"Savage Grace" is a difficult movie and I am not just on about the disturbing true story of the relationship between Barbara Daly Baekeland and her son Tony which resulted in murder. Nope I am also on about style because whilst director Tom Kalin crafts a luscious movie of sun drenched European locales he also detaches the audience from the drama, not making us part of what happens but an observer. It makes it a movie which despite being fascinatingly torrid also one which is hard to get into despite the fact it is easy to comprehend how this damaged situation came to be. And as such "Savage Grace" is not a movie for everyone because it is not some smooth, fast paced dramatization but one which lingers, almost seeming to go nowhere at times.
Having married Brooks Baekeland (Stephen Dillane - The Greatest Game Ever Played), heir to the Bakelite fortune, former actress Barbara Daly Baekeland (Julianne Moore - Next) loves the social aspect of her life, enjoying the attention of others which her husband rarely shows her. She also has to deal with his infidelity which over the years as their son Tony (Eddie Redmayne) grows up leads to Brooks not only leaving them but Barbara struggling to cope. It forces Tony to take on the role of his father, having to be there for his mother as Brooks should have been and this leads to Barbara's over reliance on him to the point of turning her sexual advances towards her own son.
In many ways "Savage Grace" is a study of a damaged family starting with Barbara and Brooks, she is starved of his love that she goes to extremes to get attention, in turn winding him up by her extreme partying. At a dinner where she decides to leave with someone else it quickly establishes that this is a woman who craves attention but also punishes Brooks for not being open with his affection. And so over time as Tony grows up we watch as things become increasingly unstable as Barbara becomes increasingly fragile, always on the edge of snapping and beginning to rely on Tony as a child as her crutch for when Brooks isn't about.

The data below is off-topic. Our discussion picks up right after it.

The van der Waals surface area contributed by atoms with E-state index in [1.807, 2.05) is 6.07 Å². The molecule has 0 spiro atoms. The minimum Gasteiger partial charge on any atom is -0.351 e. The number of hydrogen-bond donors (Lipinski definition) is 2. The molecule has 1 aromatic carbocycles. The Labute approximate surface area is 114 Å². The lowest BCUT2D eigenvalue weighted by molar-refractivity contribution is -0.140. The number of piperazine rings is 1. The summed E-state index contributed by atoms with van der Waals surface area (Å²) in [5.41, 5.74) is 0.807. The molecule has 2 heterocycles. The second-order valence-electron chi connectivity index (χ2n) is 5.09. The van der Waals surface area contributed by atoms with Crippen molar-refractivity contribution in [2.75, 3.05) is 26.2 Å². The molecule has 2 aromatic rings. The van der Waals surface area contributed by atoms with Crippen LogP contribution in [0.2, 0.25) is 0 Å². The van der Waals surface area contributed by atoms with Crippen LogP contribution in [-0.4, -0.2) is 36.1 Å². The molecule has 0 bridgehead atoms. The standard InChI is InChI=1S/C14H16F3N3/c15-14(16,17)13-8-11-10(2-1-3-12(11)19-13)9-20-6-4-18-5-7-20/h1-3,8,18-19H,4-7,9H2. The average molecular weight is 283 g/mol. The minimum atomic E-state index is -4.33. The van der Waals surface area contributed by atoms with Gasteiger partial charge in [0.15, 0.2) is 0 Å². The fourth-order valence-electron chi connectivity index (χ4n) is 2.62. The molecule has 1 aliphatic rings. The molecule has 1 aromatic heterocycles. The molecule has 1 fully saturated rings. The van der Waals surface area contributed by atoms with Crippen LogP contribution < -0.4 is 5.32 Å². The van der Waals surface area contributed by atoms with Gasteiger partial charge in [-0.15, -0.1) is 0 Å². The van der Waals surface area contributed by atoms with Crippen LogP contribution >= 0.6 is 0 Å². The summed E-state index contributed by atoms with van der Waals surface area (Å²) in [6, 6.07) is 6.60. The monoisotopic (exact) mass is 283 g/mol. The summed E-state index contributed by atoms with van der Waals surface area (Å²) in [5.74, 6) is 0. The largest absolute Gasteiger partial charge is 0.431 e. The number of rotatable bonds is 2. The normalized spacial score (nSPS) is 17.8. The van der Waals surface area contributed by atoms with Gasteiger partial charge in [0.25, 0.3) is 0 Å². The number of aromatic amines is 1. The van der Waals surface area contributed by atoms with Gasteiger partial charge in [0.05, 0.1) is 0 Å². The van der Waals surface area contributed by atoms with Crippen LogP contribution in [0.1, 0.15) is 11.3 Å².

What this means is that "Savage Grace" becomes a slow build up to what happened on November 17th 1972, establishing how things got to the point that they did. As such we continue to watch as Tony becomes a teen finding himself becoming Barbara's support when Brooks leaves in what in itself is quite a tawdry way. And we continue to watch as the closeness between mother and son becomes blurred in what is quite surprising ways. I'm not going to go into detail as to what these ways are because much of how this movie works is how it makes you feel when you witness certain things.
The trouble for me is that whilst director Tom Kalin has done a wonderful job of crafting a movie around a disturbing story and really captured the sun drenched European locales where much of the movie takes place he also distances the viewer from what happens. Now maybe this is right, maybe if he had made us part of this disturbing relationship it would have become too much, too tawdry but it also has the negative of leaving us cold to some of what happens. It means that whilst we get to understand Barbara's situation, her need for attention it also leaves us unsure of certain things, most notably for me what was the final thing which lead to those final scenes. Maybe that's just me, maybe I missed something but the detachment from the soul of the story makes it a movie which at times is hard to get into.
Now considering the disturbing nature of the story it must have been a hard movie for the actors involved and in a way that shows through their performances. In the early scenes where Julianne Moore as Barbara is the flirtatious attention seeker her performance feels alive but during the later part as Barbara becomes reliant on Tony it feels restrained and cold. It is the same with Eddie Redmayne who plays Tony because in his early scenes as he is finding his way in a homosexual relationship there is life to his performance, making Tony this rather strange young man. But then when the story moves to Tony becoming the main support for Barbara the performance becomes to cold, too restrained almost to the point of being an enigma.
What this all boils down to is that "Saving Grace" is not only a movie which deals with a difficult true story but it is also a difficult movie which struggles to keep your attention. Having said that I get a sense that this troubled true story was too much for a movie because of its tawdry nature making it an impossible task because getting too close would have made it a lurid movie but by being detached makes it awkward.